These amazing video tests of chimpanzee visual recall show to my amateur eye that chimps process and retain the visual field in a way that is different than humans. Some explanation and commentary on the significance of the results can be found in this New Scientist article. As Darth Vader said, “Impressive. Most Impressive.”

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Planetary Scientist and Asst. Professor of Physics at University of Central Florida; Movie Buff; Trekkie; Jethro Tull fanatic; part-time actor, piano player, writer; and full-time husband and father.

3 thoughts on “”

  1. shoo, it is sooooo impressive. Humbling is the least we can say.
    What does it say about the state of our aging brains??? Scary.

  2. Wow! Looks to me like they just have some kick-ass spatial memory.

    I\’ve always thought human spatial memory was under-rated and try to use it as much as possible in navigation design. If you can get people to find something based on where it is instead of what it\’s called, it always seems to work better.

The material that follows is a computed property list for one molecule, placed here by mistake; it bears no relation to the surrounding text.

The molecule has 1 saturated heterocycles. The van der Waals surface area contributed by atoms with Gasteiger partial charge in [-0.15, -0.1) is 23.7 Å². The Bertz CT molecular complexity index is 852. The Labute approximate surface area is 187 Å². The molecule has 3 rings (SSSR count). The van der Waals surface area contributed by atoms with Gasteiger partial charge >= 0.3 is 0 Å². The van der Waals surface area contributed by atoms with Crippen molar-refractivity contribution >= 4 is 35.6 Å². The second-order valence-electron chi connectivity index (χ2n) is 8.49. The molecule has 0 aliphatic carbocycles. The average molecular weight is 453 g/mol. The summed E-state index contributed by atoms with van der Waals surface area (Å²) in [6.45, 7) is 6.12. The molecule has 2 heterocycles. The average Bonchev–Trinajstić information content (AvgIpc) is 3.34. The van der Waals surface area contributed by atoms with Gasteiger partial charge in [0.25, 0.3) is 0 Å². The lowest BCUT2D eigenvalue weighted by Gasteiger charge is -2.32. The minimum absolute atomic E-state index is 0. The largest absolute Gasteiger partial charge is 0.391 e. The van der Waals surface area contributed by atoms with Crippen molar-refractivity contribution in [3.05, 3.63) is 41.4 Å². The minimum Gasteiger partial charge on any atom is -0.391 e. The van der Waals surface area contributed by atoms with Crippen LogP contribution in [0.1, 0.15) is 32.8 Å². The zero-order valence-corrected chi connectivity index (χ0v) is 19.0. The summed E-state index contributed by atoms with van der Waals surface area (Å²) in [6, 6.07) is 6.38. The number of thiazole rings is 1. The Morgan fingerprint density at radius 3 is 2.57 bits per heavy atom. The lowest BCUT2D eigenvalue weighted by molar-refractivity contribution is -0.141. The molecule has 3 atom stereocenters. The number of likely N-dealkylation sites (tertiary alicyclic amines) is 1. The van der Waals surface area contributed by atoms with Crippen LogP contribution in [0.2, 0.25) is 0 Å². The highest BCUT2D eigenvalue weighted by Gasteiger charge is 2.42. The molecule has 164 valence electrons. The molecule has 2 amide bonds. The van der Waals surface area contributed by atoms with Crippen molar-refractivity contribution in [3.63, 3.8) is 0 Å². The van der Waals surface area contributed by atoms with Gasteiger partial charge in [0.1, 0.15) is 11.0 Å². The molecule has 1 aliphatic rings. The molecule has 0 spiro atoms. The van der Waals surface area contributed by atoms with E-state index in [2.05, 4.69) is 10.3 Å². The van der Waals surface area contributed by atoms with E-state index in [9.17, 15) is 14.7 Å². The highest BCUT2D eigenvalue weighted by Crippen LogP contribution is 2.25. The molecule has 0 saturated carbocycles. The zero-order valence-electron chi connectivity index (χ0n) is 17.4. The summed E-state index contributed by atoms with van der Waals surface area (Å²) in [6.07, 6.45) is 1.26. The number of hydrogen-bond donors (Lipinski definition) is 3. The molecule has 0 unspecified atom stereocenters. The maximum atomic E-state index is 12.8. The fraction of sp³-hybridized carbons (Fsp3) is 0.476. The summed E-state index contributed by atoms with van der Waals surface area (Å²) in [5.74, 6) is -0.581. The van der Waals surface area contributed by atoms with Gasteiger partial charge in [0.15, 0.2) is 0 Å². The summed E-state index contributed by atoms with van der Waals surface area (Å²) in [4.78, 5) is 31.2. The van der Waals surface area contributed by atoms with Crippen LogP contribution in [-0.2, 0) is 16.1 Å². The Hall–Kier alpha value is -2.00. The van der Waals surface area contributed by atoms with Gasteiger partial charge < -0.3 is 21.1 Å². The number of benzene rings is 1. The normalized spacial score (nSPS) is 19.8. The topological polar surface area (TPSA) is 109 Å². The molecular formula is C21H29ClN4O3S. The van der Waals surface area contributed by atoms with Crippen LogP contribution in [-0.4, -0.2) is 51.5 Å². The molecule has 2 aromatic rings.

Maybe the fact that chimps generally aren\’t cultured to think linguistically, like we are when we process displayed information, makes them super spatially oriented.

    Interesting stuff.

  3. Yes, I was very impressed too, and inspired. On one video I saw, the chimp seemed to be more focused on what he was eating and at the same time in a relaxed way he touched the screen with the backside of his left hand, hitting all the 9 digits in order.

    I even made a site about it, where one can do the test oneself:

    This version shows the digits a little longer than in the real test though. It simply became too difficult otherwise 🙂

    Stockholm, Sweden

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